Groceries booming during outbreak, seeing return to normalcy


By Dave Taylor

After being cleaned out by a panicked public, there’s evidence at the county’s grocery stores that things might be returning to normal, but the buzz of activity has given stores a boost in sales and even a temporary boost in pay at one local store.

Both local IGA stores, Bill’s on the Hill in Hawesville and Crossroads in Lewisport, report higher than normal sales in their locations, with Lewisport reporting a nearly across the board increase in sales of approximately 40 percent.

When government officials began recommending or even ordering schools and non-essential businesses to close, customers swarmed stores for the necessities, prompting a nationwide shortage of toilet paper and disinfectants among other things.

But as time passes, store stock is beginning to catch up.

“It has calmed down some this week. It’s not been as bad,” said Crossroads store manager Linda Payne. “I think more people are not hoarding… so hopefully we’ll start getting stuff back on the shelves to where they have more to choose from.”

While they’re starting to get shipments of toilet paper, some things that shoppers deem important are harder to explain, unless they’re harkening back to the hardships of college days.

“I don’t know why, but ramen noodles have been one of the things,” she said. “For some reason that’s been a crazy buy for everybody.”

Bill’s had the same run on toilet paper and disinfectant sprays, but also on things like meat and produce.

“We had to put limits on a lot of our meat items and our bread items and the produce items, the potatoes and the buns and bread,” said Wayne Stephens, co-owner of the store.

Those limits are over now with things returning to some semblance of normalcy.

“Things are getting back to normal except for the Lysol wipes and antibacterial soap and Lysol cleaner and toilet paper,” he said. “But bread, meats, and our produce and everything, we’re fully stocked right now on all of that.”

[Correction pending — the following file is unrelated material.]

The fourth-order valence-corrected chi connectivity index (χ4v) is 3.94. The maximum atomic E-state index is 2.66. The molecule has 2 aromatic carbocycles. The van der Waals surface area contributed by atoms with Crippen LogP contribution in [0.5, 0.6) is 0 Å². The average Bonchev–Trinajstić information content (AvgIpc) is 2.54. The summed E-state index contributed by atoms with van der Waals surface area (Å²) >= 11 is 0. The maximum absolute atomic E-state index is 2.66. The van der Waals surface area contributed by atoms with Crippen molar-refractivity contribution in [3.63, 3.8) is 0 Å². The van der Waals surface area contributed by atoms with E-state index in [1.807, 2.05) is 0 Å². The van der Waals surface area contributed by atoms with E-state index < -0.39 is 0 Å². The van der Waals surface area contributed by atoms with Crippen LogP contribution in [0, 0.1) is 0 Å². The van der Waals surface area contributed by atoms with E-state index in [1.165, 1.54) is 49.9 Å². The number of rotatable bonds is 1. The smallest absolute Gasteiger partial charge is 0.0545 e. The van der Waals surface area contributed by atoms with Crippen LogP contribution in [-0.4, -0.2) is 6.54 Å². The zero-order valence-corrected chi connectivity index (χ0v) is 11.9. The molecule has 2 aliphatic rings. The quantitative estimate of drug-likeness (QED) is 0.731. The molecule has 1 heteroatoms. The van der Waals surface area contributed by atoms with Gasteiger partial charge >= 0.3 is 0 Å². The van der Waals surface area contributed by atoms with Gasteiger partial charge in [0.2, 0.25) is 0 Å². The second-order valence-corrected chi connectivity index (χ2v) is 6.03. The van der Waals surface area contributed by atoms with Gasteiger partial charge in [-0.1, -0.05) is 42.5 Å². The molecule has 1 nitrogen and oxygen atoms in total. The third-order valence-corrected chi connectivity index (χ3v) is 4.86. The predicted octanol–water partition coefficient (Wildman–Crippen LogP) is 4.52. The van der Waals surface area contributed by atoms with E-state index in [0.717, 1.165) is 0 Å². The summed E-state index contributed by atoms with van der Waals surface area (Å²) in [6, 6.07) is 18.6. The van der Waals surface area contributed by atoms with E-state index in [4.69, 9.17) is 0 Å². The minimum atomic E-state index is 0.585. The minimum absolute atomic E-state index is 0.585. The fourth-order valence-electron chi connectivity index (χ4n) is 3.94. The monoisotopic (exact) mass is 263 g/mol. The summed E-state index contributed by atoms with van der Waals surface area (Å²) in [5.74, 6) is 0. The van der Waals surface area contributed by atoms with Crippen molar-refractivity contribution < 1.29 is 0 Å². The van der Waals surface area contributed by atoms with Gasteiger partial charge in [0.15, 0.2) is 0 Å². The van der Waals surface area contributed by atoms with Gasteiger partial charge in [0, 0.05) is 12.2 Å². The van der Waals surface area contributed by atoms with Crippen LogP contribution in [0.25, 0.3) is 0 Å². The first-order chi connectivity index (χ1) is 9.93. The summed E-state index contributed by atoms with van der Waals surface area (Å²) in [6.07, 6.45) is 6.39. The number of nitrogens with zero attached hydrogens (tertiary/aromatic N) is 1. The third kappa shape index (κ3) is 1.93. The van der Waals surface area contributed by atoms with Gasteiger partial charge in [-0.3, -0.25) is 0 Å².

The rush to buy lots and lots of toilet paper and ramen noodles has been a very good thing for the bottom line for Crossroads, where Payne said their daily sales are up around 40 percent.

“Some of that jump is because we’ve got beer now too,” she said. “We did over $3,000 in sales in beer last week.”

“Do I think people are hoarding alcohol too? Yeah,” she said. 

The numbers are hard to compare because the store just got its liquor license and began selling right around the time the pandemic hit, but the sales have been good.

“We’ve only had it three weeks but it has climbed each week,” she said. 

Bill’s, which was the first business to begin selling alcohol in late January after the county went wet, has seen consistent strong sales despite the virus.

“We’ve got strong sales on alcohol,” Stephens said, adding that the virus didn’t cause any noticeable spike. 

“Alcohol sales has stayed about the same since this pandemic started,” he said. “I don’t see any big run on alcohol.”

In the ultimate irony, fuel prices are at the lowest prices in decades at the same time that people are being told to stay home, but the two stores have seen very different effects from it.

Stephens said the increase in sales inside has been offset by a decrease at the fuel pumps. 

“Fuel has really dropped,” he said. “My sales have dropped off at least a third. You can’t go no where, so they don’t need the fuel.”

“We’ve got a little extra sales inside but we’ve lost sales on the gas, which kind of washes itself out,” he said.

Payne said things are very different in Lewisport.

“We have sold more gas,” she said. “I think people are getting so stir crazy they’ve got to get out and drive.”

Lower prices might be part of the reason, she said, but it’s also just the time when people normally need more fuel.

“People are starting to mow, they’re doing yard work,” she said. “So I don’t know if it’s because of the pretty weather or if they are out moving more.”

Both stores have implemented safety measures to protect customers and employees, including marking the floor at six foot increments to maintain social distancing and installing Plexiglas barricades to separate cashiers from buyers, and keeping things clean.

“We clean the shopping carts all the time,” said Payne. We clean the pin pads, the counters. We’ve actually got gloves at the register for the shopper even if they want to use gloves.”

Bill’s even cleans the air every night.

“We’ve also brought in these ozone generators,” said Stephens. “At nighttime when nobody’s in the store, they’re set on timers, and they come on and they flood the store with ozone for several hours at night and that’s supposed to kill any bacteria or viruses in the air.”

Recognizing that the employees are exposed daily to a potentially virus-carrying public, Bill’s has also rewarded its employees for their dedication during the pandemic.

“We gave them an across the board increase of 20 percent for the next eight weeks,” said Stephens.

The raises will appear on the checks cut Thursday.

“They’re our heroes,” he said.

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